Abstract. Conventional levels of organization in ecology can be hierarchically ordered, but there is not necessarily a time or space scale‐dependent difference between the classes: cell, organism, population, community, ecosystem, landscape, biome and biosphere. The physical processes that ecological systems must obey are strictly scaled in time and space, but communities or ecosystems may be either large or small. Conventional levels of organization are not scale‐dependent, but are criteria for telling foreground from background, or the object from its context. We erect a scheme that separates scale‐ordered levels from the conventional levels of organization. By comparing landscapes, communities and ecosystems all at the same scale, we find that communities and ecosystems do not map onto places on the landscape. Rather, communities and ecosystems are wave interference patterns between processes and organisms interfering with and accomodating to each other, even though they occur at different scales on the landscape, and so have different periodicities in their waved behavior. Population members are usually commensurately scaled and so do not generally interact to give interference patterns. Populations are therefore tangible, oratleastcan be assigned a location at an instant in time.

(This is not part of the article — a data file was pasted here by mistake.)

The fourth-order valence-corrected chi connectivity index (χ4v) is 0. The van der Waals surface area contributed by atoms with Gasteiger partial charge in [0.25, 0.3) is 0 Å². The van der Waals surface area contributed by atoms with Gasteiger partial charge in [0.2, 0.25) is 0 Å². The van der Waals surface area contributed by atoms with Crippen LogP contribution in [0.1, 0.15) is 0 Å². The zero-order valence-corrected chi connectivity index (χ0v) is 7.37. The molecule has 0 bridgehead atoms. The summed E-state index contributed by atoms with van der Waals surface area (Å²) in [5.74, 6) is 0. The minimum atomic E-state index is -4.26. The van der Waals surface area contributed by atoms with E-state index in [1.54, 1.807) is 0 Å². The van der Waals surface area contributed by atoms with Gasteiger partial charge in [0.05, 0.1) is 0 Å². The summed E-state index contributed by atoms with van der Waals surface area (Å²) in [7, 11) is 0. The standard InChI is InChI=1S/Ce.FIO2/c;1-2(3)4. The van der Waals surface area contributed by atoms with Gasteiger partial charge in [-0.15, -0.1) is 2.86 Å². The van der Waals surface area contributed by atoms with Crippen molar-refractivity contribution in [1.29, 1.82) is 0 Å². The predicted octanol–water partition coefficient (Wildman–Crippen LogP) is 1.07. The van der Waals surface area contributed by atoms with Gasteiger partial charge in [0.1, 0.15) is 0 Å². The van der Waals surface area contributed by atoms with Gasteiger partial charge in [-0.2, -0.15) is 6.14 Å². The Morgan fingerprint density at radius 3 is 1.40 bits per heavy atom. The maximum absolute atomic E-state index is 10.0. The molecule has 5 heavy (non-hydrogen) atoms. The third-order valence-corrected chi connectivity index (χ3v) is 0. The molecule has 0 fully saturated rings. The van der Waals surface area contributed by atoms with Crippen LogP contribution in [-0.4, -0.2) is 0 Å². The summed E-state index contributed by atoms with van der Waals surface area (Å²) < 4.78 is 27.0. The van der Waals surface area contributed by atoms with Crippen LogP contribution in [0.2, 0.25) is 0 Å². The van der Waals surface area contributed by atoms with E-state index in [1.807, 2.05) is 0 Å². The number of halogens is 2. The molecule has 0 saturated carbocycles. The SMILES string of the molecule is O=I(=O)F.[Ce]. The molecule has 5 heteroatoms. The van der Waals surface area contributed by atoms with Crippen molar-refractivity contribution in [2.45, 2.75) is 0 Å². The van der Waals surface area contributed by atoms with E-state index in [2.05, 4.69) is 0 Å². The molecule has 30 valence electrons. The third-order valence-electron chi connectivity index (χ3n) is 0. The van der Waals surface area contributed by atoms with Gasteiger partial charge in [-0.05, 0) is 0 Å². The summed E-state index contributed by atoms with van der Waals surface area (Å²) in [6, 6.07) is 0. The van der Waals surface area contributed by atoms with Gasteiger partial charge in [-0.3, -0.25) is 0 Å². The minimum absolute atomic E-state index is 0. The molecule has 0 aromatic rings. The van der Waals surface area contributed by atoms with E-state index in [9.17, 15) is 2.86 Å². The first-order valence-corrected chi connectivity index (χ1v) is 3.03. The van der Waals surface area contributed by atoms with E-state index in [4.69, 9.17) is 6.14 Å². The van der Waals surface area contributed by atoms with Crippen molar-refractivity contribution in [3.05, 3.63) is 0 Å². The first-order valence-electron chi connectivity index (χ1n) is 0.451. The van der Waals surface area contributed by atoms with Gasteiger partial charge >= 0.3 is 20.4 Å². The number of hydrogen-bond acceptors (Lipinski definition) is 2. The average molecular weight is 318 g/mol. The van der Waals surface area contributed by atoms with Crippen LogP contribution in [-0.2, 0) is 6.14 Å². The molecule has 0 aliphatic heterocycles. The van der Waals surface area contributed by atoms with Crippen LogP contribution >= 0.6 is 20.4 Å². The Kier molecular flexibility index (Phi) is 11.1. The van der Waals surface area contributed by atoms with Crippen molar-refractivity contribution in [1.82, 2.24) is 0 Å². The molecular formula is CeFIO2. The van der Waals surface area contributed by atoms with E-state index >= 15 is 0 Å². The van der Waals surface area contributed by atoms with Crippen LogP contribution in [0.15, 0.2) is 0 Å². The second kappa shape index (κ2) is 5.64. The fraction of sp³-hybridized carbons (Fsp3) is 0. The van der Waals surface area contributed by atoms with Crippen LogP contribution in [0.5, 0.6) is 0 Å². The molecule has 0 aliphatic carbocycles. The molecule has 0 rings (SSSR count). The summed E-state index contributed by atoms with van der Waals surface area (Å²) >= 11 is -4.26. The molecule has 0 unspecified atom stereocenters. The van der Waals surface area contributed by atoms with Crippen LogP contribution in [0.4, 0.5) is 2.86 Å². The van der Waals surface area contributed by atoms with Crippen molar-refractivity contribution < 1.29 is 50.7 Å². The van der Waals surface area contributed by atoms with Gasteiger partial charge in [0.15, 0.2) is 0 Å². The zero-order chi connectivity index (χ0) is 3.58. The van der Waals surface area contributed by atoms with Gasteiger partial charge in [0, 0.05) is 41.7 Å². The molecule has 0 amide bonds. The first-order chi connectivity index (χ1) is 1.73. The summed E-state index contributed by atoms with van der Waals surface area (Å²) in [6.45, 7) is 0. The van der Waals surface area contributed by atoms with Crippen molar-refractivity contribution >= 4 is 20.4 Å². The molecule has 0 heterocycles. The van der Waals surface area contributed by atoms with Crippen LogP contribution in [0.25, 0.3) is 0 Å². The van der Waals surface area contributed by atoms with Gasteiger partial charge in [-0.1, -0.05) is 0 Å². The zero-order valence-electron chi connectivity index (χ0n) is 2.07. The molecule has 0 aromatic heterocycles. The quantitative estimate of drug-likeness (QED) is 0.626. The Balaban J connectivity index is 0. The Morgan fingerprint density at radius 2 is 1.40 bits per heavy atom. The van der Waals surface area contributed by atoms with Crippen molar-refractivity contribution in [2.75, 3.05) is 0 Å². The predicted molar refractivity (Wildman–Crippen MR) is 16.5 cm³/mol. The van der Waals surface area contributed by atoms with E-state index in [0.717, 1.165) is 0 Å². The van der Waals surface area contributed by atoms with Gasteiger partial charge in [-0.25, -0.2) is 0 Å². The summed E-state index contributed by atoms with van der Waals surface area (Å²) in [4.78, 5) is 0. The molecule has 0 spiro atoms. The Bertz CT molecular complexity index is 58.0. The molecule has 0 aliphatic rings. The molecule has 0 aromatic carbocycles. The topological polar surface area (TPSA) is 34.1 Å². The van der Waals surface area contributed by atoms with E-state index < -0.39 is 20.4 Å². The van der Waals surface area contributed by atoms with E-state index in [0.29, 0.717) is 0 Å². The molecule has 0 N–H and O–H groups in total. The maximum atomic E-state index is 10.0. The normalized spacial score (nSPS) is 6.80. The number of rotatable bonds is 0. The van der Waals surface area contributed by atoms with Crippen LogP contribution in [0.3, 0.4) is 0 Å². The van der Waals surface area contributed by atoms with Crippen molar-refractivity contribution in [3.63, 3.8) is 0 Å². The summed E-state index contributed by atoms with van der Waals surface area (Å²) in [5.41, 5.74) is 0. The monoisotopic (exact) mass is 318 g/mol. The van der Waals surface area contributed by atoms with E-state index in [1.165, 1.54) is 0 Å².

Journal of Vegetation Science – Wiley
Published: Feb 1, 1990
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